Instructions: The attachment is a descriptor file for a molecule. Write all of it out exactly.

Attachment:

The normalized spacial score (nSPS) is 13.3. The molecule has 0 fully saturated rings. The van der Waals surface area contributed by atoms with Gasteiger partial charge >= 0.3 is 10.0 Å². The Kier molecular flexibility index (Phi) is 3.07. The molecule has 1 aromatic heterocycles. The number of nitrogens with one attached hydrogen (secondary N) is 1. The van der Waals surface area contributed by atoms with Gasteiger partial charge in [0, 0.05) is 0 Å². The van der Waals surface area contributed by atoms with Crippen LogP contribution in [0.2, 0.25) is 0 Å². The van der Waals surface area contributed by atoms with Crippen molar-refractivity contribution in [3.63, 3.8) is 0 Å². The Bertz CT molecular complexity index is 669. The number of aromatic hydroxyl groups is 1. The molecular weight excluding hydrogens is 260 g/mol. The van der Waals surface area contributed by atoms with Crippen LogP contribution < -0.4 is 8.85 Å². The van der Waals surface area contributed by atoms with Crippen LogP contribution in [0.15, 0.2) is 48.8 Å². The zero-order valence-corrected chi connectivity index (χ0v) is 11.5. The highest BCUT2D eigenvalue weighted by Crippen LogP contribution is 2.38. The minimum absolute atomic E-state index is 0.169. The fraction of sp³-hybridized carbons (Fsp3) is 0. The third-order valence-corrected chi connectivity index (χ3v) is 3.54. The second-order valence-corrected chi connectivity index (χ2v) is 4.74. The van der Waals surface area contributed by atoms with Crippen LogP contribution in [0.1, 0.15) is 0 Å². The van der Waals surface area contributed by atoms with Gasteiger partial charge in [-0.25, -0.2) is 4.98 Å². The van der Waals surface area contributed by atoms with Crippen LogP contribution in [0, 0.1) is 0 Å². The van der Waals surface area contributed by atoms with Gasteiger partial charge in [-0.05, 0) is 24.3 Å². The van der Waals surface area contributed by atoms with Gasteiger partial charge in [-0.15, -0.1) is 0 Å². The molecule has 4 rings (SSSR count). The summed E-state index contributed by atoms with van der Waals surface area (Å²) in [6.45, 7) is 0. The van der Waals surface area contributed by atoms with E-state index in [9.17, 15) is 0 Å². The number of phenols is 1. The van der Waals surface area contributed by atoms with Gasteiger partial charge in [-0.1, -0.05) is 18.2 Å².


The normalized spacial score (nSPS) is 13.3. The molecule has 0 fully saturated rings. The van der Waals surface area contributed by atoms with Gasteiger partial charge >= 0.3 is 10.0 Å². The Kier molecular flexibility index (Phi) is 3.07. The molecule has 1 aromatic heterocycles. The number of nitrogens with one attached hydrogen (secondary N) is 1. The van der Waals surface area contributed by atoms with Gasteiger partial charge in [0, 0.05) is 0 Å². The van der Waals surface area contributed by atoms with Crippen LogP contribution in [0.2, 0.25) is 0 Å². The van der Waals surface area contributed by atoms with Crippen molar-refractivity contribution in [3.63, 3.8) is 0 Å². The Bertz CT molecular complexity index is 669. The number of aromatic hydroxyl groups is 1. The molecular weight excluding hydrogens is 260 g/mol. The van der Waals surface area contributed by atoms with Crippen LogP contribution < -0.4 is 8.85 Å². The van der Waals surface area contributed by atoms with Crippen LogP contribution in [0.15, 0.2) is 48.8 Å². The zero-order valence-corrected chi connectivity index (χ0v) is 11.5. The highest BCUT2D eigenvalue weighted by Crippen LogP contribution is 2.38. The minimum absolute atomic E-state index is 0.169. The fraction of sp³-hybridized carbons (Fsp3) is 0. The third-order valence-corrected chi connectivity index (χ3v) is 3.54. The second-order valence-corrected chi connectivity index (χ2v) is 4.74. The van der Waals surface area contributed by atoms with Crippen LogP contribution in [0.1, 0.15) is 0 Å². The van der Waals surface area contributed by atoms with Gasteiger partial charge in [-0.25, -0.2) is 4.98 Å². The van der Waals surface area contributed by atoms with Crippen LogP contribution in [0, 0.1) is 0 Å². The van der Waals surface area contributed by atoms with Gasteiger partial charge in [-0.05, 0) is 24.3 Å². The van der Waals surface area contributed by atoms with Gasteiger partial charge in [-0.15, -0.1) is 0 Å². The molecule has 4 rings (SSSR count). The summed E-state index contributed by atoms with van der Waals surface area (Å²) in [6.45, 7) is 0. The van der Waals surface area contributed by atoms with E-state index in [9.17, 15) is 0 Å². The number of phenols is 1. The van der Waals surface area contributed by atoms with Gasteiger partial charge in [-0.1, -0.05) is 18.2 Å².